Initially, we had what I’d thought was a modest idea: We’d hold our wedding in Montauk, a village in New York’s Hamptons. We soon discovered modest and Hamptons were mutually exclusive terms, and we stumbled upon the first (and most enduring) lesson of planning a wedding on the cheap: Embrace plan B.
Flexibility became a running theme in decision-making. The pre-reception cocktail hour costs more than our first car? OK, we’ll do a champagne toast instead. The over-the-top centerpieces are starting to add up? We’ll scrap the design for something simpler. Can’t bring ourselves to spend $250 on a flower crown? I can make one myself.
Without fail, the second I let go of the thing I’d had my heart set on, an even better option appeared. On Memorial Day, Arran and I were enjoying a casual lunch at one of our favorite farm-to-table restaurants in New York City’s Union Square Park when one of us said, “Why don’t we look into getting married here?”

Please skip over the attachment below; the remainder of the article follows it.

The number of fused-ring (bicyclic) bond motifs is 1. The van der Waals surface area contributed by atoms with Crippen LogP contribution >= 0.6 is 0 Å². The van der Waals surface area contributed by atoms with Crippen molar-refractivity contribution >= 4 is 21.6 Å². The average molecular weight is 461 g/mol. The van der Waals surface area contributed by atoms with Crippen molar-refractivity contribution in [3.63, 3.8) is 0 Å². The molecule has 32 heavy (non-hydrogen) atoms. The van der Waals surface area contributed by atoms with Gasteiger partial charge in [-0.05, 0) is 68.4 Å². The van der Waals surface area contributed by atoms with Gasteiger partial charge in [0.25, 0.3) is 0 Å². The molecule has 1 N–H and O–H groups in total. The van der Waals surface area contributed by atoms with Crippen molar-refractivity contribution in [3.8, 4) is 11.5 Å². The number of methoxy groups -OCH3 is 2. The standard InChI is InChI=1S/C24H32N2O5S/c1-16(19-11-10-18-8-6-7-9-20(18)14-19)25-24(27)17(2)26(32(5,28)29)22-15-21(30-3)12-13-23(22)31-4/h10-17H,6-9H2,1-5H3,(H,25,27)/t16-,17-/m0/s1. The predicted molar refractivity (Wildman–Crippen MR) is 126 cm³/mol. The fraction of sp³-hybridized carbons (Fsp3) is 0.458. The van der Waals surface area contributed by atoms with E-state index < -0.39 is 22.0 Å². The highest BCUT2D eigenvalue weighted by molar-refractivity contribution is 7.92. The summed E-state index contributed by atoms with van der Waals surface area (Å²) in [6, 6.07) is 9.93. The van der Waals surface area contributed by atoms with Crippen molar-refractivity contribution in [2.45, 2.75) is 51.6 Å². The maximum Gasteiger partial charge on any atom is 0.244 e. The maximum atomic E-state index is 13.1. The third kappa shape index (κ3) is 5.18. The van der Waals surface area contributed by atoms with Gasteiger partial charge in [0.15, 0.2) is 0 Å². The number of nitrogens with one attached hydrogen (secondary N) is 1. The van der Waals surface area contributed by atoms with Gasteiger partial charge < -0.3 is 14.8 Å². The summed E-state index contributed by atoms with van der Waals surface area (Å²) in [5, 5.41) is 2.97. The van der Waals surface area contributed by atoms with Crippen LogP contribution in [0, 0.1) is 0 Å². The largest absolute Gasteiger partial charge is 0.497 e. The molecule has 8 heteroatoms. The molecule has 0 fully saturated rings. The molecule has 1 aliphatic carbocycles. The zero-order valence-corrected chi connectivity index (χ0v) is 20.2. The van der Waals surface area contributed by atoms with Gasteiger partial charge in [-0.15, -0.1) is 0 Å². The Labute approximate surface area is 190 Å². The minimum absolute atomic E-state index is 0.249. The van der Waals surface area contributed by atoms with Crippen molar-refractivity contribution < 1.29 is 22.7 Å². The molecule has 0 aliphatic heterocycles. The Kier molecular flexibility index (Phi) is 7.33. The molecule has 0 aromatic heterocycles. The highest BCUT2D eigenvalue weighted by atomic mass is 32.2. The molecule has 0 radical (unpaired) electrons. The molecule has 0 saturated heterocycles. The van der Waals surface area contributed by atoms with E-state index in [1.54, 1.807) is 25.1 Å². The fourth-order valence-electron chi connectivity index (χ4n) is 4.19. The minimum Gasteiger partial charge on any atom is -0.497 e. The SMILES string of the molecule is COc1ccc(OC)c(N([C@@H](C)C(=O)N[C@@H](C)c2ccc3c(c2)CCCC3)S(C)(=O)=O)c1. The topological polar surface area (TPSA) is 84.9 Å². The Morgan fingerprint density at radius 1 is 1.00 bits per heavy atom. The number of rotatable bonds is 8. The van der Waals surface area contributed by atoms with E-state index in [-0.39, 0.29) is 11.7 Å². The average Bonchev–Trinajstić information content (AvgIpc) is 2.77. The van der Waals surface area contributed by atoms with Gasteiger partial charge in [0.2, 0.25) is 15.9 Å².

Our new vision: a five-course sit-down dinner celebrating our love—and highlighting my second love, food. (See, I told you a better option always appeared.)
We stumbled upon the first (and most enduring) lesson of planning a wedding on the cheap: Embrace plan B.
The Appeal of the Underrated (Inexpensive) Venue
Hosting your reception in a restaurant saves you money on rentals, staff and decorations. And if you choose a restaurant that’s not known for hosting weddings, like we did, they may be even more eager to work with you.
Another advantage: A lot of Manhattan restaurants are just the right size for an intimate gathering. Even though our venue could have hosted more, we kept our guest list to a minimum (around 50 people at $120 a head). And to shave some time (ahem, money) off the rental, we chose a nearby community garden as the ceremony location.